Paid parking in Dubai: Residents face up to Dh4,000 extra yearly costs when new rates kick in

While residents are re-evaluating their monthly budgets, visitors driving to the mall must also be mindful of the amount of time they spend shopping


Angel Tesorero

  • Follow us on
  • google-news
  • whatsapp
  • telegram

Top Stories

Published: Tue 25 Jun 2024, 11:20 AM

Last updated: Tue 25 Jun 2024, 9:34 PM

An Egyptian expat living in Arjan, Dubai, is bracing for an increase of more than Dh300 in his family’s monthly expenses as Parkin Company plans to introduce public parking fees in his community at the end of July. To avoid these additional costs, which can total up to Dh4,000 annually, Khaled Hossein (name changed) is considering selling his family’s second car.

Arjan is one of the six key neighbourhoods in Dubai that will have more paid parking spaces by the end of next month, and motorists will have to pay higher fees for some premium parking spots. The five other communities are Jaddaf Waterfront, Al Sufouh Gardens, Dubai Land Residence Complex, Majan, and Liwan 1 & 2.

Stay up to date with the latest news. Follow KT on WhatsApp Channels.

The extra expense will come from his family’s second car, which his wife uses to commute to work, and they are allotted only one free parking space at their residence. They live in a Zone B parking area, where the tariff starts from Dh3 for one hour and increases over time between 8am to 10pm.

Hossein’s wife arrives home from work around 6pm. The parking fee will Dh12 for four hours from Monday to Friday; and Dh20 on Saturdays (Sunday is free). This amounts to Dh80 per week or Dh320 monthly. In a year, the household's parking fees can accumulate up to about Dh4,000.

Arjan community. Photos: Angel Lee Tesorero
Arjan community. Photos: Angel Lee Tesorero

Buying a seasonal parking card could be an option for them, which is Dh4,500 for one year. They are also contemplating selling their second car to save money and not add more expense to the Dh46,000 yearly rent for a one-bedroom apartment.

Hossein and his wife are not happy about having to pay for parking in their community, which used to be free.

While residents are re-evaluating their parking costs and monthly budgets, visitors driving to a mall must also be mindful of the amount of time they spend shopping or catching up with friends. From July 1, parking fees will also be collected in some areas at Dubai Mall.

Motorists visiting the mall for more than 4 hours during weekdays or 6 hours on weekends (from Friday to Sunday) will have to pay corresponding fees, with a maximum tariff reaching up to Dh1,000 for 24-hour parking. Some parking areas, however, will remain free, and some people are totally exempted from paying parking dues.

Dubai Mall parking area
Dubai Mall parking area

Price for convenience

Traffic safety researcher Dr Mostafa Al Dah, who was the former head of Traffic Studies Section at Dubai Police, said: “Parking costs add up to the overall cost of living, but the convenience of having a confirmed place to park is hard to put a price on.”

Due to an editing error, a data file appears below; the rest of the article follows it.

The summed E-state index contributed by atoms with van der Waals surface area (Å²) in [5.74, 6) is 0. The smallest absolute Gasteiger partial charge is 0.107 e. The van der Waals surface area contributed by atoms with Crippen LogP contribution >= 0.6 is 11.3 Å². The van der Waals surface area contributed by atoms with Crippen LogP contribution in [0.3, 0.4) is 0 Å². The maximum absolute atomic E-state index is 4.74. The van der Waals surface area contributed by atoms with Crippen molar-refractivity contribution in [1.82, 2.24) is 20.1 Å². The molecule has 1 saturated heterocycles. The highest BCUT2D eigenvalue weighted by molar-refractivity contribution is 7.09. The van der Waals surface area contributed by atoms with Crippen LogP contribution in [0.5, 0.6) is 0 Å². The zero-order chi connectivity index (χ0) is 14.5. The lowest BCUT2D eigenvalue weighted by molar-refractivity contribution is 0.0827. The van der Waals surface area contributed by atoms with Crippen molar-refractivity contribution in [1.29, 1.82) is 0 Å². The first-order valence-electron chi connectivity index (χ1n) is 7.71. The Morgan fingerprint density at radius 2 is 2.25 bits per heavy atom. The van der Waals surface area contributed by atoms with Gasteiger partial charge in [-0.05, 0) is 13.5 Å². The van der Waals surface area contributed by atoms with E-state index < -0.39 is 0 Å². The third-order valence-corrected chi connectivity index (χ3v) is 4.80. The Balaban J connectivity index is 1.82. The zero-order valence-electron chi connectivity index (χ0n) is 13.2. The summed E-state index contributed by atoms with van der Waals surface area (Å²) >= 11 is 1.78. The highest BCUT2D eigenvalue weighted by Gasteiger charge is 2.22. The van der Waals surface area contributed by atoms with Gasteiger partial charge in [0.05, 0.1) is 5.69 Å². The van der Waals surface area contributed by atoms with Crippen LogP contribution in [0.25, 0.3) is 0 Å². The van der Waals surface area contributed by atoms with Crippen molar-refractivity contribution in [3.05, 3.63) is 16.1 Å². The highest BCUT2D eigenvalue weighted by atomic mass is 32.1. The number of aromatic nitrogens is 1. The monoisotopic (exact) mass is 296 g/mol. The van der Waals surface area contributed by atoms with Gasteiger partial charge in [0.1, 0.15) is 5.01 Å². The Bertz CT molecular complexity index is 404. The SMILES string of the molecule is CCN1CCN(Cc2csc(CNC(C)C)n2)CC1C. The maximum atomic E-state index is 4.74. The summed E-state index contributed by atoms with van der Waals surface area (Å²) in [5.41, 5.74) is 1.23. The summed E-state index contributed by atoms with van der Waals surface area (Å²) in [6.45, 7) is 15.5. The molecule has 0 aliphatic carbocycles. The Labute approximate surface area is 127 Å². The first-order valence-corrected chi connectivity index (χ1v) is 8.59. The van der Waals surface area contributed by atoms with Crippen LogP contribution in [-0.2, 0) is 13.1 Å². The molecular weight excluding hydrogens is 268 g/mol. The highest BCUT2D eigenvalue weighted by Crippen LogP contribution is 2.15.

Introducing paid parking is also a way to prevent haphazard parking on the roadway and double-parking in front of cafeterias or grocery stores in communities, noted the Emirati expert, adding: “Pricing parking is not always welcome at first, but most of the areas it has been introduced to have shown improvement in parking availability and traffic flow.”

Dr Mostafa Al Dah
Dr Mostafa Al Dah

Al Dah, who is also founder of MA Traffic Consulting, cited the case of Burjuman Mall. “When paid parking was introduced 16 years ago, there was a lot of reservation from the public, but this stopped nearby businesses abusing mall parking, and gave shoppers a better experience. Also, from my experience abroad, it is rare for a large managed car park not to be chargeable, so introducing paid parking at Dubai Mall was just a matter of time,” he explained.

Improving services

Speaking to Khaleej Times, Dr Monica Menendez, associate dean of Engineering for Graduate Affairs at New York University Abu Dhabi (NYUAD) and director at Research Center for Interacting Urban Networks, said: “In general, we don’t like to pay for things. Parking is not an exception. Thus, from the perspective of the motorists and the residents, I’m not sure this (parking tariff) is going to be well received.

Menendez gave a more acceptable rationale for introducing parking tariffs from the point of view of an urban planner. She explained: "Parking pricing is a way to regulate traffic. The same way tolls are used to discourage the use of certain road facilities at certain times, parking pricing can be used to discourage traffic into an area.

Dr Monica Menendez
Dr Monica Menendez

“In fact, parking pricing is more accepted – i.e., less controversial – than road pricing in many places around the world. Moreover, the generated revenue can be used to improve other transportation services,” she added.

Equity and viable options

The NYUAD professor of Civil and Urban Engineering continued: "Ideally, parking pricing could be employed to discourage the use of cars and encourage the use of more sustainable transportation options (such as buses).

“However, for that to happen, it is imperative that those other options are good and reliable. In the absence of transportation alternatives that are competitive enough in terms of speed, convenience, cost, etc, people will continue to drive their cars even if they have to pay for parking."

There is also the question of equity when it comes to parking pricing. “If the tariff is too low, it won’t make a difference. If the pricing is too high, it might lead to equality issues, as not everyone will be able to pay for it,” Menendez noted.


More news from UAE